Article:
Laurie Wallmark is Defying STEM Stereotypes

Laurie Wallmark’s latest book, "Grace Hopper: Queen of Computer Code"—a Parents’ Choice Gold Medal awardee—follows the life of a trailblazing software tester and inventor who taught computers how to speak English.

“I write about dead women in STEM,” jokes Laurie Wallmark, a Hunterdon County resident who specializes in picture-book biographies of female pioneers in science, technology, engineering and mathematics—the STEM fields.

Wallmark’s latest book, Grace Hopper: Queen of Computer Code (Sterling, 2017)—a Parents’ Choice Gold Medal awardee—follows the life of a trailblazing software tester and inventor who taught computers how to speak English. Her earlier work, Ada Byron Lovelace and the Thinking Machine (Creston Books, 2015), is the story of a 19th-century mathematician who envisioned the age of computers.

The author, who teaches computer science at Raritan Valley Community College and at the Edna Mahan Correctional Facility for Women in Union Township, is drawn to characters who overcome female stereotypes. She says she has experienced similar challenges. On several occasions, she had to fight for a slot in previously all-male classes before eventually getting a biochemistry degree from Princeton University and a master’s in information systems from Goddard College in Vermont.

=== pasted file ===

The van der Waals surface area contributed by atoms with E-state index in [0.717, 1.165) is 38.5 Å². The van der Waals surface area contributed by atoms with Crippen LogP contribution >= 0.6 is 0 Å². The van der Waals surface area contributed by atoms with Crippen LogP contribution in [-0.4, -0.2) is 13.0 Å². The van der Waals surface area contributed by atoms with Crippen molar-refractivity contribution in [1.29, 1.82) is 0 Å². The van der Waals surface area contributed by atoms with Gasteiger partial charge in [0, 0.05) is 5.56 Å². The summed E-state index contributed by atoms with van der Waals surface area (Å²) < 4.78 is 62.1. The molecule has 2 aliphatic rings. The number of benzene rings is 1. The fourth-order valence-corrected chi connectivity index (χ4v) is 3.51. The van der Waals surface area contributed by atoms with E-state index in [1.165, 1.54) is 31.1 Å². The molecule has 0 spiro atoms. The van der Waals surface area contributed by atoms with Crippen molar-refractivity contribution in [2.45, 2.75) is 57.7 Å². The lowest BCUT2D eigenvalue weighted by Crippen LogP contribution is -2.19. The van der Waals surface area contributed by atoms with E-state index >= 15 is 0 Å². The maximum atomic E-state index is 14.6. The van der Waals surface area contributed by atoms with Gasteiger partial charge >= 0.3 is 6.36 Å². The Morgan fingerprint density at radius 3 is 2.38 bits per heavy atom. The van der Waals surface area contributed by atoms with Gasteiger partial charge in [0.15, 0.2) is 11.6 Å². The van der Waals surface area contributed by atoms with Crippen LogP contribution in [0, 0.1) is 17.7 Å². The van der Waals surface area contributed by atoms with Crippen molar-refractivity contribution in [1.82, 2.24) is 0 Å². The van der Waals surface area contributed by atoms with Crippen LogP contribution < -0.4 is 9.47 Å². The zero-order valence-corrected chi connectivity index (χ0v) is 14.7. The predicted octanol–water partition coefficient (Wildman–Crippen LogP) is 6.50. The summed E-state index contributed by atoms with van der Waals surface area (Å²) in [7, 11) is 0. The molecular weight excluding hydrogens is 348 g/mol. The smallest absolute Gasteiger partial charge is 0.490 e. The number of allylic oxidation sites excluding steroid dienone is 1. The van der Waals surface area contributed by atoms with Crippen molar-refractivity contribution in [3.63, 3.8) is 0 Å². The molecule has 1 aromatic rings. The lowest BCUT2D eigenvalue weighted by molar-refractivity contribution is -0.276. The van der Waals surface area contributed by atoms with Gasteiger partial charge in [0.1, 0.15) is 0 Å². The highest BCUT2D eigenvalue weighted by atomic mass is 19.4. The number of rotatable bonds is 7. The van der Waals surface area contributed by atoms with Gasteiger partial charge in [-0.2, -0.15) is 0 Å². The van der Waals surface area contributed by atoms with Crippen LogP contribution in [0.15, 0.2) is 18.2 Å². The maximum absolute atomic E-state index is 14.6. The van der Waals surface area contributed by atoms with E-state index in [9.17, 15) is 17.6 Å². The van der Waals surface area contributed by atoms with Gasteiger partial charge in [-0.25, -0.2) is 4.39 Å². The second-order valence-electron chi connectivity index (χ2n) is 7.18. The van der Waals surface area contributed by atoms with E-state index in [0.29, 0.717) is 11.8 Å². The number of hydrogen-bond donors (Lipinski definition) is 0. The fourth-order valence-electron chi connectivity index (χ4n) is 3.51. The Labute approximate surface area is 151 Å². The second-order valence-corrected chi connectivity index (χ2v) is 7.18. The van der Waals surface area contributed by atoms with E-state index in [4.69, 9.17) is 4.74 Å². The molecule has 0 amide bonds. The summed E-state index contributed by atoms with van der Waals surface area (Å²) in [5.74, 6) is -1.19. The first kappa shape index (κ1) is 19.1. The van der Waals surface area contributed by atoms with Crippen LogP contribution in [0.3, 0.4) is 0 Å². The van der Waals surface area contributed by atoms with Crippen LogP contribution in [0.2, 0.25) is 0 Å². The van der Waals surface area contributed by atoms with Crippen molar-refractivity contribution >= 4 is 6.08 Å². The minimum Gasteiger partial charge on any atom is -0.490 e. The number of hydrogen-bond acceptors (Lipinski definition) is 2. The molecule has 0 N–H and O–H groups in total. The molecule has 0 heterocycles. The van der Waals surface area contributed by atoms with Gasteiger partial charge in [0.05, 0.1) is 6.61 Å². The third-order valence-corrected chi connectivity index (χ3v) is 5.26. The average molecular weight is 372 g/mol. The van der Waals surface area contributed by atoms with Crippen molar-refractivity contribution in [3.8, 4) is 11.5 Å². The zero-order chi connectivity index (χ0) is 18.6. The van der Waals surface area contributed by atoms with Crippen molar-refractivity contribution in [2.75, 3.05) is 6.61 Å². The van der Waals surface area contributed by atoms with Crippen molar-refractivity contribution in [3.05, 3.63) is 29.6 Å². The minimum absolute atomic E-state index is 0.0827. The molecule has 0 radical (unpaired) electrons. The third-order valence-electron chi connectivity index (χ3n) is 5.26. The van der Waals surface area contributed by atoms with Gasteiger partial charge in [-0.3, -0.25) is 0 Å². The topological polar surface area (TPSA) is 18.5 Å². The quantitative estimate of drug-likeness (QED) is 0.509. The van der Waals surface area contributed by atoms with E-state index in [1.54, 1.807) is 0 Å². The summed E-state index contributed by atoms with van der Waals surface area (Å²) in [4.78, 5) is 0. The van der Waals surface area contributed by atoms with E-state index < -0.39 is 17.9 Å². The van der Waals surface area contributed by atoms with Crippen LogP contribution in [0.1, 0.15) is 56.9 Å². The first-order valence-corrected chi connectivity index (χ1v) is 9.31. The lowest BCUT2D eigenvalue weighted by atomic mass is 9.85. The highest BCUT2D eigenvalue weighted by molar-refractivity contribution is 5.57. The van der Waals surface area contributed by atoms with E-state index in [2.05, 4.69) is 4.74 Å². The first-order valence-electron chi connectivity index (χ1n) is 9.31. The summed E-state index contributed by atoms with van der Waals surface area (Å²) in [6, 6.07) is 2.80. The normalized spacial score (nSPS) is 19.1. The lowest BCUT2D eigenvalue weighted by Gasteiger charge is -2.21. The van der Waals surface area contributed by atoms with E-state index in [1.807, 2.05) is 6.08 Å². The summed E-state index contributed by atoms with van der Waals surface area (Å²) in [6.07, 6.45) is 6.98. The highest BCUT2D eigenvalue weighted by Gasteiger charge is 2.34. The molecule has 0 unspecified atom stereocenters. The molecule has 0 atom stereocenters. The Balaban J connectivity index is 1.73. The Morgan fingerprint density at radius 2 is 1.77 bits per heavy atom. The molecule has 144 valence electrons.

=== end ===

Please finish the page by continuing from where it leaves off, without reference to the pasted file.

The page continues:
Through her books, Wallmark aims to raise awareness of lesser-known women in STEM. This, she says, can spark children’s, especially girls’, interest in STEM, and help them make informed career choices. “Not everyone needs to be a scientist or mathematician,” says Wallmark, “but no one should have their possibilities limited.”

Wallmark is currently working on her third book—about another woman in STEM, whose identity she has yet to reveal. “Readers will be surprised to hear about my new subject’s accomplishments in STEM because she’s very well known in an entirely different field.”

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